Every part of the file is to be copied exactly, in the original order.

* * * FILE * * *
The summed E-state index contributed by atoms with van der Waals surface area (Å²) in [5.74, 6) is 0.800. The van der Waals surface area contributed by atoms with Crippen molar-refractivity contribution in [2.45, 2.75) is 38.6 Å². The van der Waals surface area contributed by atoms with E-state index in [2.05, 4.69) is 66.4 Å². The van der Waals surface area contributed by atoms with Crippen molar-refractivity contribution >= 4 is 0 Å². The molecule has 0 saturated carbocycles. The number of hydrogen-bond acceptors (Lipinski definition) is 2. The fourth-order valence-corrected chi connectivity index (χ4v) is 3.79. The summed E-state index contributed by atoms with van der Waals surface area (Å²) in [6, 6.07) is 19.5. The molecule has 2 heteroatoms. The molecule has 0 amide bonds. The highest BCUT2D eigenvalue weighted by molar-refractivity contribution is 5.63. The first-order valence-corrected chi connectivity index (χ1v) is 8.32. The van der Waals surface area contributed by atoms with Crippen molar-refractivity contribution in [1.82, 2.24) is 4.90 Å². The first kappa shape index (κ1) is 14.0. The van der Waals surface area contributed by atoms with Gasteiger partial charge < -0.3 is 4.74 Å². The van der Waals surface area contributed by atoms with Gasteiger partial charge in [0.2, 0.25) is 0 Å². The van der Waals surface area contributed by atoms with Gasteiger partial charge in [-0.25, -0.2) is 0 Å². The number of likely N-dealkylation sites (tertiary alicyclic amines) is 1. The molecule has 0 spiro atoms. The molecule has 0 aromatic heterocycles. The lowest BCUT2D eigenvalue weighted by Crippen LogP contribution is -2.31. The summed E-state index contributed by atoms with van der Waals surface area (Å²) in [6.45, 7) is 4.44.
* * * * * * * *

The summed E-state index contributed by atoms with van der Waals surface area (Å²) in [5.74, 6) is 0.800. The van der Waals surface area contributed by atoms with Crippen molar-refractivity contribution in [2.45, 2.75) is 38.6 Å². The van der Waals surface area contributed by atoms with E-state index in [2.05, 4.69) is 66.4 Å². The van der Waals surface area contributed by atoms with Crippen molar-refractivity contribution >= 4 is 0 Å². The molecule has 0 saturated carbocycles. The number of hydrogen-bond acceptors (Lipinski definition) is 2. The fourth-order valence-corrected chi connectivity index (χ4v) is 3.79. The summed E-state index contributed by atoms with van der Waals surface area (Å²) in [6, 6.07) is 19.5. The molecule has 2 heteroatoms. The molecule has 0 amide bonds. The highest BCUT2D eigenvalue weighted by molar-refractivity contribution is 5.63. The first-order valence-corrected chi connectivity index (χ1v) is 8.32. The van der Waals surface area contributed by atoms with Crippen molar-refractivity contribution in [1.82, 2.24) is 4.90 Å². The first kappa shape index (κ1) is 14.0. The van der Waals surface area contributed by atoms with Gasteiger partial charge < -0.3 is 4.74 Å². The van der Waals surface area contributed by atoms with Gasteiger partial charge in [0.2, 0.25) is 0 Å². The van der Waals surface area contributed by atoms with Gasteiger partial charge in [-0.25, -0.2) is 0 Å². The number of likely N-dealkylation sites (tertiary alicyclic amines) is 1. The molecule has 0 spiro atoms. The molecule has 0 aromatic heterocycles. The lowest BCUT2D eigenvalue weighted by Crippen LogP contribution is -2.31. The summed E-state index contributed by atoms with van der Waals surface area (Å²) in [6.45, 7) is 4.44.